Maybe a couple hundred years ago my father would have set aside a dozen sheep and rights to our summer home. Mom would have provided me with precious embroidery tools, an ivory brush and lace nightgown. This would all come in handy when it was time to present my suitor with a handsome dowry.
A dowry was basically an investment into the marriage, giving recognition to the husband that he would indeed be taking care of the bride throughout their future. It also gave the bride the right to re-inherit her dowry if her husband were to die, leaving her alone and uncared for. While it is still common practice for the bride’s parents to pay for the wedding (although that has quickly been changing and for good reason), dowries are out of the question. In fact now a days a dowry is quite the opposite… especially in the midst of a crisis. The following is my dowry advertisement:
SWF (de-flowered), Non Smoker, Dowry includes; 0 property, 0 inheritance, $25,000 in student loans and $500 in credit card debt.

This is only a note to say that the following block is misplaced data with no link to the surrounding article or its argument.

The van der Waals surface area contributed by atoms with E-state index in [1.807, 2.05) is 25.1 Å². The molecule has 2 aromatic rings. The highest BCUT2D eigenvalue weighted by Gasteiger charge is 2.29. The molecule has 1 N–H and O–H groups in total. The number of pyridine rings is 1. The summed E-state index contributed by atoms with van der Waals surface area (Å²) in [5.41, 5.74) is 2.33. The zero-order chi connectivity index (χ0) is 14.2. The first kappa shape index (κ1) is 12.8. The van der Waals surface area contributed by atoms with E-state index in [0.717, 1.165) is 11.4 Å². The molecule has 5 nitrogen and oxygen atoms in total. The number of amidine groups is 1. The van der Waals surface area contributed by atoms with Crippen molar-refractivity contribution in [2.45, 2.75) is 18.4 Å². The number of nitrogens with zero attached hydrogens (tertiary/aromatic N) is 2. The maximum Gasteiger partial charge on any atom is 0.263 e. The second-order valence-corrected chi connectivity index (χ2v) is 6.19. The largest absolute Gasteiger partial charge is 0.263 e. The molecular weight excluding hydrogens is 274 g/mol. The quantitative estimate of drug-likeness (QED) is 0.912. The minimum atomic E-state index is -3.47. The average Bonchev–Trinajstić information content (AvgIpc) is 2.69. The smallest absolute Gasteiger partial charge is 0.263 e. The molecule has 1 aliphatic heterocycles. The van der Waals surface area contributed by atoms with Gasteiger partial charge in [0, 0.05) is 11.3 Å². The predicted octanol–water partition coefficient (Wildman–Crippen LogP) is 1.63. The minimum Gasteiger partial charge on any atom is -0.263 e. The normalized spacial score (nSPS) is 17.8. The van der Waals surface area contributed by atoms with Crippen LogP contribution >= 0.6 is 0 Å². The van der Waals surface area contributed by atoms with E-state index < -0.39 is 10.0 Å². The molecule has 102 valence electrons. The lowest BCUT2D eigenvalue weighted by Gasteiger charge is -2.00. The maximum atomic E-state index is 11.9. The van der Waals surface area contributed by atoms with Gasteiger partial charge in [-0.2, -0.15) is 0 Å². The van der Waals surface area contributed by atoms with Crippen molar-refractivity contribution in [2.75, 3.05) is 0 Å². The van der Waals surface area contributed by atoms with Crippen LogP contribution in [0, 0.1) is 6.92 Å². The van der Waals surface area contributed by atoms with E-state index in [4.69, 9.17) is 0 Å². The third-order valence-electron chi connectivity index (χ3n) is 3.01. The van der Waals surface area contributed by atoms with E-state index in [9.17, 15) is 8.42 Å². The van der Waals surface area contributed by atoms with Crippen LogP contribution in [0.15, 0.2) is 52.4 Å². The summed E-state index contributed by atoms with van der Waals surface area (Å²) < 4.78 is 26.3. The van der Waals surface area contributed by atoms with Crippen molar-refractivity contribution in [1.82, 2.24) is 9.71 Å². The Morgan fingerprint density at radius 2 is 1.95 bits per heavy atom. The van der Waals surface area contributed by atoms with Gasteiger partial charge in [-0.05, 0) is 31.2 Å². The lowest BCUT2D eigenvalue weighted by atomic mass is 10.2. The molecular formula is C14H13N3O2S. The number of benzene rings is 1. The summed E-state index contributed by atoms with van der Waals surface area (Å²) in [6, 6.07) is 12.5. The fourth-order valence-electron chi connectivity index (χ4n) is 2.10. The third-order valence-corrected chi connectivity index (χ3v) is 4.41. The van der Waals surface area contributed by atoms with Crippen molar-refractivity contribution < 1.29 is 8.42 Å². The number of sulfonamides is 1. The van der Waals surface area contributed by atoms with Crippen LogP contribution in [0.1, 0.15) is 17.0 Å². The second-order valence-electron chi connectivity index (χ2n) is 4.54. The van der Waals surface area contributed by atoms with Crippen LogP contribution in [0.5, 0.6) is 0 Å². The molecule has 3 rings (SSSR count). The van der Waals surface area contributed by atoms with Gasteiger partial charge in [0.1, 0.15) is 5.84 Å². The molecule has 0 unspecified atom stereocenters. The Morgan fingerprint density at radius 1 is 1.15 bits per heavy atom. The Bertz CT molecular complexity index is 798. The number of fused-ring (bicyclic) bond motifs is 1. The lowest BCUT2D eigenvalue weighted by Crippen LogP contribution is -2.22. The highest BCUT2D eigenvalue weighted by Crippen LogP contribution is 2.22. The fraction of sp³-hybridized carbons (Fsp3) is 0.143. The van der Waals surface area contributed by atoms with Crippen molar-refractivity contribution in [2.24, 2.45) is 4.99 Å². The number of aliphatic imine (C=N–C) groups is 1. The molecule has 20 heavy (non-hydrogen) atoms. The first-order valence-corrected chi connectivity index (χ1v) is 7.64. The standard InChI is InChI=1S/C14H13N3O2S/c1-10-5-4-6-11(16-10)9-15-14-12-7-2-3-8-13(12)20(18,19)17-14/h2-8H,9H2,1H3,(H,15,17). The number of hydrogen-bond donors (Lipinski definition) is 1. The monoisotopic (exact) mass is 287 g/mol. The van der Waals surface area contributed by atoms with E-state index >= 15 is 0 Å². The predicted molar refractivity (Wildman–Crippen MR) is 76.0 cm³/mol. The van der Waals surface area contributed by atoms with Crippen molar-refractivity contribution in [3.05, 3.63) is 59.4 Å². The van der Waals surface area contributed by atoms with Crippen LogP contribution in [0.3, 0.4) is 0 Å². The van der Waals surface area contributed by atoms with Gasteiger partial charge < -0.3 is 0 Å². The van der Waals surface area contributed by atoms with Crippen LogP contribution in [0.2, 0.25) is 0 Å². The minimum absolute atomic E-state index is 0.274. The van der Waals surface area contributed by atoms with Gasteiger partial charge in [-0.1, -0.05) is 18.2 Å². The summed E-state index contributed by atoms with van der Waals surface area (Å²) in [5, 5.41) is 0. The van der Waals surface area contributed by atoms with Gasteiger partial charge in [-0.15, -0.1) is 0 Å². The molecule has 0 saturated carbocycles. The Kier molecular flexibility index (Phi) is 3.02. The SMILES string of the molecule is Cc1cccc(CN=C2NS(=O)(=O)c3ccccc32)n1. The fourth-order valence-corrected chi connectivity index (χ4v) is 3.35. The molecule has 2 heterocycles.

On the plus side, loves children and animals!!
Call today to schedule a showing.
Not exactly the best deal, however, the part about loving kids and fuzzy creatures is totally a selling point. I had no idea that dowry giving was still a common practice in many Asian countries, but thanks to my solid source Wikipedia.com, I am privy to dowry knowledge galore. Here is one interesting dowry fact;
“In India, where a few incidents of Bride burning and dowry death acquired notoriety, the payment of a dowry has been prohibited under The 1961 Dowry Prohibition Act in Indian civil lawand subsequently by Sections 304B and 498a of the Indian Penal Code (IPC).”
Yes, bride burning… the ancient tradition of dousing your bride in kerosene and lighting her on fire due to her family’s refusal to add more to her dowry. Romantic to say the least.
My dowry sucks. In fact I really don’t have a dowry. But on the positive side, since my husband-to-be will know this up front, I should (fingers crossed) be safe from the ‘ole bride burning.